SNAP. A blinding yellow flash went off right in front of my eyes and purple spots started to cloud my vision. A friend had just ambushed me with a funny-looking camera and I demanded to see my “deer-in-the-headlights” photo. I grabbed it from him and frowned when I saw that it didn’t have a preview screen at the back. That was the night I joined the analogue movement.
He told me that it was a film camera—a Colorsplash, to be exact—and that it’ll take a while before I see my frazzled face. “That’s the great thing about Lomography,” he said. “You don’t have to be nitpicky. Just shoot!”
Soon enough, I got my own camera (er, cameras) and started “just shooting” and experimenting. Three years and hundreds of film canisters later, it still feels like Christmas morning every time I develop a roll and see how my photos turned out. Happy accidents are always a nice surprise and I’m so glad I went back to analogue photography. I highly recommend it to anyone who needs a creative kick in their lives.
Here are some tips to get you started, inspired by The Ten Golden Rules of Lomography!
1. Always have a camera with you.
You never know where life will take you so you should always be ready to immortalize those awesome/thrilling/melancholic/random memories in photos. If you don’t want to miss a thing, stash your handy, dandy, trusty snapper in your bag or pocket before heading out and don’t forget the film!
2. Don’t be afraid to use it!
Day or night, indoors or outdoors, happy or sad, shoot! There’s always something to capture so if you’re armed and ready, then why not? Interestingly, your camera can also become the focal point. When I’m out with my Diana Mini Leopard, strangers come up and ask me about it and Lomography. Not only is it a snazzy and versatile cam, it’s also a cool conversation starter!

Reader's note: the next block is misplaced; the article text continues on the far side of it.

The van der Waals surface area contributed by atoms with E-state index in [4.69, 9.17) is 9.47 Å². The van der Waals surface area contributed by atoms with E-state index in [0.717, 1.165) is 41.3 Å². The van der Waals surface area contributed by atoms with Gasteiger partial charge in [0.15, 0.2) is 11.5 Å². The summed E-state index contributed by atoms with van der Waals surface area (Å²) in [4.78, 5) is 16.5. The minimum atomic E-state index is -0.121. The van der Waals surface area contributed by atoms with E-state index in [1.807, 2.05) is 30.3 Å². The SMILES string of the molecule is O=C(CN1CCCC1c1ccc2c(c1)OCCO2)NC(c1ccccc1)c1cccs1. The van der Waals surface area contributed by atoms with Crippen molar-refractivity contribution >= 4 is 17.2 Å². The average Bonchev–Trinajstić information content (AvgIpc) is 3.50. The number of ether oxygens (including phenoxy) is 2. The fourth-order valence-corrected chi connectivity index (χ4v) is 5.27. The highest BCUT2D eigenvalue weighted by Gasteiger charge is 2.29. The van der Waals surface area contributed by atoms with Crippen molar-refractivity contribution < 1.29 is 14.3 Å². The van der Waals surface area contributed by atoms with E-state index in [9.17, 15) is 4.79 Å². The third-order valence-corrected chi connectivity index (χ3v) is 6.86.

3. Live, eat, drink, wear, sleep, breathe analogue.
Rather than trying Lomography as a trendy hobby, incorporate it into your everyday living. Just spend enough time attached to your camera (for example, document your daily routine) and you’ll be surprised at how naturally photography will come to you later.
4. Shoot from the hip.
Or while lying down. Or underwater. Or with your eyes closed. Shooting from an unusual angle can produce fascinating perspectives. It’s all about how you see it—or don’t! Try this with pinhole photography, which is more fun if you make the camera yourself.
5. Get close.
If you see something that intrigues you, go ahead and investigate with your camera. Sometimes it will see more than your own eyes, as in this double-exposed plate of “potatographer.”
6. Turn off your brain.
No, really, don’t belabour yourself. Don’t overanalyze your subject framing or worry about getting all the settings right. You’ll get the hang of it eventually. For now, just shoot. If not perfect, practice makes pretty or puzzling.
7. Be quick!
In conjunction with #6, a split-second of hesitation can result in a potentially great but missed photo. Life’s fleeting moments won’t stop for you so neither should your Lomography. Also see #1.
8. Avoid predictability.
What’s the fun in calculating how your photos will turn out? It’s nice to experiment and not know so throw caution to the wind and go crazy. Like in the heat of summer, I think my film got thirsty so I dunked the roll in a glass of pink lemonade. True story.
9. Avoid generalization.
Is it fine art or is it lowbrow? Is it even art at all? However results turn out, your images are your creation. You can love them or leave them, but it’s your one-of-a-kind masterpiece. Keep an open mind and welcome critique and compliments.
10. Break the rules.
Forget everything I just said. Don’t think. Just shoot!